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Arc’Teryx Shashka Stretch women’s ski pants review: impressive freedom of movement

The snow proof but breathable Arc’Teryx Shashka Stretch is a softshell designed with fast-paced backcountry explorers in mind

Arc’teryx Shashka Stretch Pant
(Image: © Arc’teryx)

Our Verdict

King of the ski softshells, Arc’Teryx’s new Shashka is lightweight, comfortable and still surprisingly tough – ideal for taking off the beaten track.

For

  • Highly breathable
  • Soft and flexible

Against

  • Expensive
  • No ankle zips

Arc’Teryx Shashka Stretch: first impressions

Don’t be fooled by the Arc’Teryx Shashka Stretch’s “softshell” description – the outer material feels tough and durable, and should withstand knocks and scrapes without an issue (see also: Hardshell vs softshell: the key differences when it comes to choosing your outer layer). The Shashka pant has clearly been designed to be breathable and flexible enough to keep up with all your backcountry adventures.

We like the integrated belt, for a snug fit at the waist, and good zipped pockets that hold essentials or a lift pass. 

The pant legs are great too, with tough kick panels on the inner ankles and stretchy gaitors inside (although a zip would have been handy for adjusting the Shashkas over ski or snowboard boots). 

But how did they fare under test conditions for our best women’s ski pants buying guide? Read on…

Specifications

RRP: $399 (US) / £300 (UK)
• Waterproofing: Gore-Tex
• Insulation: None
• Sizes: XS / S / M / L / XL
• Colors: Phantasm / Muse
• Compatibility: The perfect shell pant for backcountry skiing

Arc’Teryx Shashka Stretch: on the slopes

Arc’Teryx describe the Shashka as “water-resistant” but on test we found its Gore-Tex membrane effectively repelled water, making this design pretty snowproof in our opinion. These pants are also highly windproof, so despite not boasting insulation, you won’t easily feel the cold on a mountain side.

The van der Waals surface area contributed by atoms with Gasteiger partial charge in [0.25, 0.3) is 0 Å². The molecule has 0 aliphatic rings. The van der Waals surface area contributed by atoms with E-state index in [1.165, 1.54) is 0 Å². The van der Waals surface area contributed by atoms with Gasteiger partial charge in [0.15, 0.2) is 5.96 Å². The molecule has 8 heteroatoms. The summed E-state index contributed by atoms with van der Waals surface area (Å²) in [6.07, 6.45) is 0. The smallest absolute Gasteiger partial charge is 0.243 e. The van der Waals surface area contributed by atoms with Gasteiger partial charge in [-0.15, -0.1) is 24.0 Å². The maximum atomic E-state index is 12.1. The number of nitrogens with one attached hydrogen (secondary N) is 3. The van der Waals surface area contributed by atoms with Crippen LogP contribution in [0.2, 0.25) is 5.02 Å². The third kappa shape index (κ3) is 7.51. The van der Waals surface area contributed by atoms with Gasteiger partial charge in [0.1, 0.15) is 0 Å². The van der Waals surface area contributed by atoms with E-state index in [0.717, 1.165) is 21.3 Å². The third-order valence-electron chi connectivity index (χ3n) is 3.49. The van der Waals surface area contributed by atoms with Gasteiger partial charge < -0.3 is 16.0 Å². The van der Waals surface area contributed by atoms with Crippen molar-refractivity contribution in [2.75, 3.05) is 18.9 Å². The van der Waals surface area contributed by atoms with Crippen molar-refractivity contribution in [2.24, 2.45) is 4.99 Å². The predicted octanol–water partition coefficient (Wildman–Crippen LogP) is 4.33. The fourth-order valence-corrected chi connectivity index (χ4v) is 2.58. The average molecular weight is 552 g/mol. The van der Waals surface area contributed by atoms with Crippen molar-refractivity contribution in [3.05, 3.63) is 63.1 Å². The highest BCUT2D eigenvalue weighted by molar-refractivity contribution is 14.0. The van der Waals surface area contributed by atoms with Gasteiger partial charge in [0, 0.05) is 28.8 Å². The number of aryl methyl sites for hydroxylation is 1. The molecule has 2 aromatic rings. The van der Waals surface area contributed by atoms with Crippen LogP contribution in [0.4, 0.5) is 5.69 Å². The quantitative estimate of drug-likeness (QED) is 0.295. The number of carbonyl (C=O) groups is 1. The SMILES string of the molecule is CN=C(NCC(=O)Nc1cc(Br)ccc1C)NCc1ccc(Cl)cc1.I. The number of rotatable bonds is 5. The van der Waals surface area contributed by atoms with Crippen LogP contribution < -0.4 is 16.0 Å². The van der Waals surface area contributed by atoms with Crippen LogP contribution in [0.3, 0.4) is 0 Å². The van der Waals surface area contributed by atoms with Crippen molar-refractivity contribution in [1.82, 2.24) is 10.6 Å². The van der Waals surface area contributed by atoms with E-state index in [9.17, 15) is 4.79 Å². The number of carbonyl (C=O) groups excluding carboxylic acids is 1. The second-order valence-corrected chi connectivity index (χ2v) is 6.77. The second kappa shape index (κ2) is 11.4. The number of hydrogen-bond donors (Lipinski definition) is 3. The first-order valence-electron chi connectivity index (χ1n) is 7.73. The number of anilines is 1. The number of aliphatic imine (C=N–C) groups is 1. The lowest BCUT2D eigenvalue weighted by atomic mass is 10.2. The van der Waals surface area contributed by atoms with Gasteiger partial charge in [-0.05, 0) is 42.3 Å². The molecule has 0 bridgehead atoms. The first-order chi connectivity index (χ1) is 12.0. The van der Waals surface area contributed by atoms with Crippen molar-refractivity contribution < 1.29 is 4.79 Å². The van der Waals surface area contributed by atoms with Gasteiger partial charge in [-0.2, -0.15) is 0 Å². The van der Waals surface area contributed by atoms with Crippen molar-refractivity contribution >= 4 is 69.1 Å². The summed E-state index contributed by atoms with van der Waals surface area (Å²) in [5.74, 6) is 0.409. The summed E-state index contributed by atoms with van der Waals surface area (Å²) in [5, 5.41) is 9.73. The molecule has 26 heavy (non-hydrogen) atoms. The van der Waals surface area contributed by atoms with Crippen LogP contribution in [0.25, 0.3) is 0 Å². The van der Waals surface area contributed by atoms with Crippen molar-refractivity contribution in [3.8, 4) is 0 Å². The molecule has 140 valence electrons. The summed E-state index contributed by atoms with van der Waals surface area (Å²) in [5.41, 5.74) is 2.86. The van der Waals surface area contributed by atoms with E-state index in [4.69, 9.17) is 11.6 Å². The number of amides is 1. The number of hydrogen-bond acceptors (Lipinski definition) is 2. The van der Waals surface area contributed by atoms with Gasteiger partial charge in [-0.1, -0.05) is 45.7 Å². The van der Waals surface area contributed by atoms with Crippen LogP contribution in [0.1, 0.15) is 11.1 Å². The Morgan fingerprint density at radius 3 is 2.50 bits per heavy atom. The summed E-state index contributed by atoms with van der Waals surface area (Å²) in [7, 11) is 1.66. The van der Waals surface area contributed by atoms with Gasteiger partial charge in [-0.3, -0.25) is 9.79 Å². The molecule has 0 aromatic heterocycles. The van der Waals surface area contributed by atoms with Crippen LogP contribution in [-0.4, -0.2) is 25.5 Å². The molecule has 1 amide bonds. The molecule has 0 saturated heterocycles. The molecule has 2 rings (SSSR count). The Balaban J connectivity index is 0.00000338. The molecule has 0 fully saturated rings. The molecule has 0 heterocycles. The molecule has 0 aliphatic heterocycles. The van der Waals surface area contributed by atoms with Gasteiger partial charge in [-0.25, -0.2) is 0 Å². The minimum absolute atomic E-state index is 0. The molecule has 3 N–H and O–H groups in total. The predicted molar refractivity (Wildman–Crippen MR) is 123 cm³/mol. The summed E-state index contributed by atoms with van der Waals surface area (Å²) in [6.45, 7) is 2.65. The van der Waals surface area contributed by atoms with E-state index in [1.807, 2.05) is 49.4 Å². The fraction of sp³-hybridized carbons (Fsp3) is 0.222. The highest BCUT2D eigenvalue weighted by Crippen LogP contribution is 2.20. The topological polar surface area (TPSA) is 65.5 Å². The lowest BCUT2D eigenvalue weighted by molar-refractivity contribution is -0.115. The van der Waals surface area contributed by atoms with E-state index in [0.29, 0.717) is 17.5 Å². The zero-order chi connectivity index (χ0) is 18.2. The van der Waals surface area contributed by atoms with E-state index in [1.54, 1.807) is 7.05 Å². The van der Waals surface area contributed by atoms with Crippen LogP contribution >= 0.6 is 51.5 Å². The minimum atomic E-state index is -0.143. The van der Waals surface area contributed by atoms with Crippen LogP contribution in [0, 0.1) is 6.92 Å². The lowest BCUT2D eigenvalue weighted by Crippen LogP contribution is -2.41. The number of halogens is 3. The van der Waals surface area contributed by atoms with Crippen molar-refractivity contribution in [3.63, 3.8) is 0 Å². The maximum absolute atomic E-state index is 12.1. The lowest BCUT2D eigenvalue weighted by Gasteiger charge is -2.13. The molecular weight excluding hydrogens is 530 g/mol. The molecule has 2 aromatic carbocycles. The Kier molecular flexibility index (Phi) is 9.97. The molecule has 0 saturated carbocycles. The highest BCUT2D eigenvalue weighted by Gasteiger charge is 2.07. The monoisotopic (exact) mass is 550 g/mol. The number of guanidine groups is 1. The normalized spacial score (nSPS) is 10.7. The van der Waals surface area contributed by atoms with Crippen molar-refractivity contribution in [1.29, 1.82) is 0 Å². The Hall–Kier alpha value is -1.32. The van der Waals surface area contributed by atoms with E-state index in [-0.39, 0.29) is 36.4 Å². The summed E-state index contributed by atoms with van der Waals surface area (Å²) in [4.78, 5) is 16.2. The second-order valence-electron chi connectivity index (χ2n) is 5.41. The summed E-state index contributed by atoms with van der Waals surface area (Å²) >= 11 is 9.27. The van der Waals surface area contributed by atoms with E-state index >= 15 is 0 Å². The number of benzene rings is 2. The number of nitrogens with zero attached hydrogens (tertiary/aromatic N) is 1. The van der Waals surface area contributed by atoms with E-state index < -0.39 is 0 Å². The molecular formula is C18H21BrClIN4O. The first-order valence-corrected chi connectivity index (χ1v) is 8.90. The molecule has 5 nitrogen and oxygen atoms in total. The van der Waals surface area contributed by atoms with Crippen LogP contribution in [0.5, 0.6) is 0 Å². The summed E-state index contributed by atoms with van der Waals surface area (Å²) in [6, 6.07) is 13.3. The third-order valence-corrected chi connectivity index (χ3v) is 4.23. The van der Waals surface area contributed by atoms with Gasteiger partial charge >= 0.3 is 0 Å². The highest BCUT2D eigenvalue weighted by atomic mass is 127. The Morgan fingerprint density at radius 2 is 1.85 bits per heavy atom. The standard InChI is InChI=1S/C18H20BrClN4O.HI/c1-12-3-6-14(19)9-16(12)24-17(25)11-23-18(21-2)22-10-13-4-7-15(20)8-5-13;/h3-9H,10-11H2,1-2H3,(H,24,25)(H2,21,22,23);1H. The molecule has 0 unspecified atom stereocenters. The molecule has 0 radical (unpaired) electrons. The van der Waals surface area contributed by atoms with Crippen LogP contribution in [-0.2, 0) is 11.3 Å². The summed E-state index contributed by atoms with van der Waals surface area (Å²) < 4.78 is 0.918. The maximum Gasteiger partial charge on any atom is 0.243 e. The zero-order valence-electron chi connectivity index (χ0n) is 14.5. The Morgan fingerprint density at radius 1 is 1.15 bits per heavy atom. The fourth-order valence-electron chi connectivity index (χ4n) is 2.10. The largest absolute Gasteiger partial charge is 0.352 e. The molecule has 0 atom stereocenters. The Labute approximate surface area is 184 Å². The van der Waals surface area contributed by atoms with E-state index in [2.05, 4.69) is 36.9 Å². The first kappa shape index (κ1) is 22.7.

The softshell outer material and a lined inner material feel lovely to touch and against the skin, and are very flexible to wear – these trousers are a far cry from stiff, plasticky waterproofing shell pants, and were the comfiest ski pants on test to move around in, thanks to a slight stretch. 

That said, if you want to wear these in bitter winter, you’re best off layering both a long john and a fleece legging underneath, in which case you may need to go a size up to have enough room. 

An award-winning travel and outdoors journalist, presenter and blogger, Sian regularly writes for The Independent, Evening Standard, BBC Countryfile, Coast, Outdoor Enthusiast and Sunday Times Travel. Life as a hiking, camping, wild-swimming adventure-writer has taken her around the world, exploring Bolivian jungles, kayaking in Greenland, diving with turtles in Australia, climbing mountains in Africa and, in Thailand, learning the hard way that peeing on a jellyfish sting doesn’t help. Her blog, thegirloutdoors.co.uk, champions accessible adventures.